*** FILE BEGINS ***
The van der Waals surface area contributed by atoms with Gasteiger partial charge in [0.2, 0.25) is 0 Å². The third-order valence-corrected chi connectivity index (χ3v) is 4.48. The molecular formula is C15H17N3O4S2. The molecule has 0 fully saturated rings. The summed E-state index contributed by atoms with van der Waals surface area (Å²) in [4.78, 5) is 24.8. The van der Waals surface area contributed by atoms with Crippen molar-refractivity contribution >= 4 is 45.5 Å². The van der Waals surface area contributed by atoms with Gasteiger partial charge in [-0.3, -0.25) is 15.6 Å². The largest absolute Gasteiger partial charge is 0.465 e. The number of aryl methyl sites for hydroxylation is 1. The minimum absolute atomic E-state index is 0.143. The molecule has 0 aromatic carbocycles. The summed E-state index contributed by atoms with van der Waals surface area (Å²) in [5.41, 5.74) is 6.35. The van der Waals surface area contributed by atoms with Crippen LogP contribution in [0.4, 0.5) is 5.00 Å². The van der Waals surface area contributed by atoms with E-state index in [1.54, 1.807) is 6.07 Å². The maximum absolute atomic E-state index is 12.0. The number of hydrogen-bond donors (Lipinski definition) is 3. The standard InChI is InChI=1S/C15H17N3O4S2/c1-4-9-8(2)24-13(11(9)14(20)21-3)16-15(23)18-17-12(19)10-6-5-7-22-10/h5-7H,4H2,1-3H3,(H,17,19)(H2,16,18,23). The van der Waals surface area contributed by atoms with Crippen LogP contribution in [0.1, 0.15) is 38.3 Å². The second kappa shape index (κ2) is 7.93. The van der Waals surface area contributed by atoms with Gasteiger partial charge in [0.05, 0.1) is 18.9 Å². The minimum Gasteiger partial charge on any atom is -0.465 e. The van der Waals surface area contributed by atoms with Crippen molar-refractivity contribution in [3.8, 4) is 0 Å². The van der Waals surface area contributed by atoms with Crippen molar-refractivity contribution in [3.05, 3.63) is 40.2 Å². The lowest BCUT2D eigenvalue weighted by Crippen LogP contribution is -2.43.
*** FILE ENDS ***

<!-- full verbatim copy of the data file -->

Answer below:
The van der Waals surface area contributed by atoms with Gasteiger partial charge in [0.2, 0.25) is 0 Å². The third-order valence-corrected chi connectivity index (χ3v) is 4.48. The molecular formula is C15H17N3O4S2. The molecule has 0 fully saturated rings. The summed E-state index contributed by atoms with van der Waals surface area (Å²) in [4.78, 5) is 24.8. The van der Waals surface area contributed by atoms with Crippen molar-refractivity contribution >= 4 is 45.5 Å². The van der Waals surface area contributed by atoms with Gasteiger partial charge in [-0.3, -0.25) is 15.6 Å². The largest absolute Gasteiger partial charge is 0.465 e. The number of aryl methyl sites for hydroxylation is 1. The minimum absolute atomic E-state index is 0.143. The molecule has 0 aromatic carbocycles. The summed E-state index contributed by atoms with van der Waals surface area (Å²) in [5.41, 5.74) is 6.35. The van der Waals surface area contributed by atoms with Crippen LogP contribution in [0.4, 0.5) is 5.00 Å². The van der Waals surface area contributed by atoms with E-state index in [1.54, 1.807) is 6.07 Å². The maximum absolute atomic E-state index is 12.0. The number of hydrogen-bond donors (Lipinski definition) is 3. The standard InChI is InChI=1S/C15H17N3O4S2/c1-4-9-8(2)24-13(11(9)14(20)21-3)16-15(23)18-17-12(19)10-6-5-7-22-10/h5-7H,4H2,1-3H3,(H,17,19)(H2,16,18,23). The van der Waals surface area contributed by atoms with Crippen LogP contribution in [0.1, 0.15) is 38.3 Å². The second kappa shape index (κ2) is 7.93. The van der Waals surface area contributed by atoms with Gasteiger partial charge in [0.05, 0.1) is 18.9 Å². The minimum Gasteiger partial charge on any atom is -0.465 e. The van der Waals surface area contributed by atoms with Crippen molar-refractivity contribution in [3.8, 4) is 0 Å². The van der Waals surface area contributed by atoms with Crippen molar-refractivity contribution in [3.05, 3.63) is 40.2 Å². The lowest BCUT2D eigenvalue weighted by Crippen LogP contribution is -2.43.